With a tinge of anxiety, I maneuvered my six-seater Fiat through a neighborhood in East Jerusalem that I did not know—and that most Jewish Israelis don’t frequent. Aboard were my mom, my kids, and my friends Ibtisam and Ahmed Erekat. After our family get-together, I was giving the Erekats a ride to the stores on Salah al-Din street, where they would shop and then head home to al-Eizariya, their village under joint Israeli-Palestinian control on the southeastern slope of the Mount of Olives.
I asked Ahmed the name of the neighborhood. “A-Tur,” he replied. ‘Wasn’t that the home turf of someone who had tried to blow himself up on a public bus some 10 years earlier?’ I thought to myself, before pushing that thought to the back of my mind.
My mom was sandwiched cozily in the front seat in between Ibtisam and me, and my sons, Yuval, 7, and Eitan, 5, were playing a game with Ahmed, Ibtisam’s husband, in the back seat. Every time I glanced at the rearview mirror and saw my two giggling boys, I couldn’t help but smile. There was something so normal and mundane about giving the Erekats a lift. As if, for just a moment, our friendship could exist absent the backdrop of the Israeli-Palestinian conflict.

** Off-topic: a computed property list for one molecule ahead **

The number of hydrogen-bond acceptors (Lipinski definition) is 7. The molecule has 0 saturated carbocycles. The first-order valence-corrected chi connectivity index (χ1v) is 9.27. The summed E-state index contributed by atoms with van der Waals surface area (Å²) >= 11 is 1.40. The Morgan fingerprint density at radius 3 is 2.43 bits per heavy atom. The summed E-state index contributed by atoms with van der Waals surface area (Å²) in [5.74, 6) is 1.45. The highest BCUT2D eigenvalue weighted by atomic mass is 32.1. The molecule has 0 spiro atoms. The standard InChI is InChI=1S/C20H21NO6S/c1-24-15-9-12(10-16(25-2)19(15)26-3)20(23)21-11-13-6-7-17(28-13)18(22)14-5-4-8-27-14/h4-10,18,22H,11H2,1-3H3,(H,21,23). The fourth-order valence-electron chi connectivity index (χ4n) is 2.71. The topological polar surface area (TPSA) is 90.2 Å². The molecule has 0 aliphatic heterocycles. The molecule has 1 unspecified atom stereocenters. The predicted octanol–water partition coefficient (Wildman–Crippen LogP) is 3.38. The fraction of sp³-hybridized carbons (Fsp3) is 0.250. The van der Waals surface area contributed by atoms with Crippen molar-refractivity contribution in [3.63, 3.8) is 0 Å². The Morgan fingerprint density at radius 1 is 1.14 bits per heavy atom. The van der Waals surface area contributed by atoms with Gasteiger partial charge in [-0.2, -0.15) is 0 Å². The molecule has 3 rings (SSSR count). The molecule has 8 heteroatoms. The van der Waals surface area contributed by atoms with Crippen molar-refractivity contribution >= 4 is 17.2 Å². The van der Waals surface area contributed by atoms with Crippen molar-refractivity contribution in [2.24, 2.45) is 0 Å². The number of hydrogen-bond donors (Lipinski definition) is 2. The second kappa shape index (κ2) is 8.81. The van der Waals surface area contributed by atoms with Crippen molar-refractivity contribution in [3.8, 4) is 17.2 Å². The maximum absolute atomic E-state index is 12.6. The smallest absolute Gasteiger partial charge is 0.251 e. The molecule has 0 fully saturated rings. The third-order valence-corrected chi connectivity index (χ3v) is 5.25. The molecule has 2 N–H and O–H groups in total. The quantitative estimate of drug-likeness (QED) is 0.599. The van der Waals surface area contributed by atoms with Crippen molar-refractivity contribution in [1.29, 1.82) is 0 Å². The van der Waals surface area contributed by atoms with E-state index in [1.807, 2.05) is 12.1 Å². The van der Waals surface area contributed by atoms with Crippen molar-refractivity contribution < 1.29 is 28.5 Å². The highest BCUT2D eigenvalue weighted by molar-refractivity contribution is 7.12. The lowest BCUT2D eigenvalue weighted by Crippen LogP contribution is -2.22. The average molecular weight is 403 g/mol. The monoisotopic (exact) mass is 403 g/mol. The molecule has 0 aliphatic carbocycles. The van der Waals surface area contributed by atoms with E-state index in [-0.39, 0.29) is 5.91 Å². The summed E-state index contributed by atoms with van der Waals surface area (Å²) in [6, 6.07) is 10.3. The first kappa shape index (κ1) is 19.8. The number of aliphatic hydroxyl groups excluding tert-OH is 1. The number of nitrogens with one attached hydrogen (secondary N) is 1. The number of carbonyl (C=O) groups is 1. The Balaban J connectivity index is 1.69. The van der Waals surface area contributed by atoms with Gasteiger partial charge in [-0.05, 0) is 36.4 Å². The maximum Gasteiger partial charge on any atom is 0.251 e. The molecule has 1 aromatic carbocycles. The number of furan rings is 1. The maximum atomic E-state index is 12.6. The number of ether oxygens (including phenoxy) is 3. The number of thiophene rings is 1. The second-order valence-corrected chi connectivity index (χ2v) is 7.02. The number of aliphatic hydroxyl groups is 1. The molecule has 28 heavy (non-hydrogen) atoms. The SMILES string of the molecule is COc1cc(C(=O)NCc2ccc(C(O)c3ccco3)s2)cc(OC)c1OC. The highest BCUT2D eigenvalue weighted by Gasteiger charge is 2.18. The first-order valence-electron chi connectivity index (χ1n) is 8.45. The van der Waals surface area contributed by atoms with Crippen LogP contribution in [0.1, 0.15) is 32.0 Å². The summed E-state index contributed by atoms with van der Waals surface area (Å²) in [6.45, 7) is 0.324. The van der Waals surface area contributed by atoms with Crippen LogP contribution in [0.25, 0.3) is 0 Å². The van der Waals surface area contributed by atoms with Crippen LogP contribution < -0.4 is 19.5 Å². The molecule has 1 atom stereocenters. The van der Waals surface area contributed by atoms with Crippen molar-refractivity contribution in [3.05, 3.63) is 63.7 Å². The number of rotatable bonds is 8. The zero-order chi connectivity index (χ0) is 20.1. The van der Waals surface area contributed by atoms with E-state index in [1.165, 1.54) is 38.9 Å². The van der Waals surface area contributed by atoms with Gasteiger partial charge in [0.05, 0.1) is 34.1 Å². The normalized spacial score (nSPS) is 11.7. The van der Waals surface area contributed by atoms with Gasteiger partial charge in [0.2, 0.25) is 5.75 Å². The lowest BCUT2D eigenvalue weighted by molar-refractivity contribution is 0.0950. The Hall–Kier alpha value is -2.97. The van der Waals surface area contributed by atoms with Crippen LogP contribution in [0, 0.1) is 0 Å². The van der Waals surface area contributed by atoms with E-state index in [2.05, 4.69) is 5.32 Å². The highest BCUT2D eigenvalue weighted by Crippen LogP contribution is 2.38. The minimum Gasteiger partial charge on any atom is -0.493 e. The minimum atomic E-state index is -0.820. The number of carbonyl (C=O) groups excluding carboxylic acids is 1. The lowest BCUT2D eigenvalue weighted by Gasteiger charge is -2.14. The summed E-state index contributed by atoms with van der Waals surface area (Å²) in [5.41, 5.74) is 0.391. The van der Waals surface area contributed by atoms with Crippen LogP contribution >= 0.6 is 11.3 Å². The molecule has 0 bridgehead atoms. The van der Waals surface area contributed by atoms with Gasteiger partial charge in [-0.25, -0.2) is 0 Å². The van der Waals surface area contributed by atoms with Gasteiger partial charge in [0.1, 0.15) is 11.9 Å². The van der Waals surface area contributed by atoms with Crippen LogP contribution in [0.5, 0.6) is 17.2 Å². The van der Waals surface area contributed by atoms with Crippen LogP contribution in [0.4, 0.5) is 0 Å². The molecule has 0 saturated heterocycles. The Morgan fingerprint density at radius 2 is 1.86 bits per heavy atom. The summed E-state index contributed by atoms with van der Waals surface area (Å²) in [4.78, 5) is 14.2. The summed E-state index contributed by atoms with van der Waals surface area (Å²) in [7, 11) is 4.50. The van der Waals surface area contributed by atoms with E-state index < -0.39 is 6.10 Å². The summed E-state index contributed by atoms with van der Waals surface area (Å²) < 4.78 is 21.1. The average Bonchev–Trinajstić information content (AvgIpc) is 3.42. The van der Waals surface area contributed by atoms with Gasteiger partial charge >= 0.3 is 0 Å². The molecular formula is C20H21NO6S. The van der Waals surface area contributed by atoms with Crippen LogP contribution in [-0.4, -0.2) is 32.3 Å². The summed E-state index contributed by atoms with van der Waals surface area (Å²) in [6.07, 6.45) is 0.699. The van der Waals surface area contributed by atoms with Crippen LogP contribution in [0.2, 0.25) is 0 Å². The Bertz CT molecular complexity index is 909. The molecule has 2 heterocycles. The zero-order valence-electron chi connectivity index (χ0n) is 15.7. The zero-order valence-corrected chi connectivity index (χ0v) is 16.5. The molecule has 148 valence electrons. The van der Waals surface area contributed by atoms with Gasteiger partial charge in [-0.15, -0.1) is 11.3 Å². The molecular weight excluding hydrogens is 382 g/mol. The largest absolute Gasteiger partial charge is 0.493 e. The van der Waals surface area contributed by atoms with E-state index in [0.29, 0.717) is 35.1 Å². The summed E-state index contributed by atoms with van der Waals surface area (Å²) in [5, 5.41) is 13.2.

The view from my car window could have been a Monet: Purple bougainvillea jutted out of sparkling Jerusalem limestone, forming a makeshift arch against a cloudless blue sky. The autumn sun warmed my forearm. The road stretched before us, empty and quiet.
I reflected for a moment on what had united Ibtisam, a Muslim woman living in the West Bank, and me, an American-born Israeli and religiously observant Jewish woman living in West Jerusalem. Our friendship was the unforeseen gift of breast cancer. With scars still healing from a lumpectomy, I had joined the Cope Forum, an Israeli-Palestinian breast-cancer support group, in January 2011. I had hoped that something good might emerge from something bad.
Shooting for good, I wound up with extraordinary. Walking in to my first meeting, I was taken aback by the number of Palestinian breast-cancer survivors, dressed in hijabs and flowing skirts. So many women stricken, just as I was. Though I had participated in dialogue groups over the years and counted Palestinian men among my friends, I had somehow never formed a close friendship with a Palestinian woman. While the men I had met were relatively easy to befriend, the women were often shy and guarded. The language barrier also complicated things.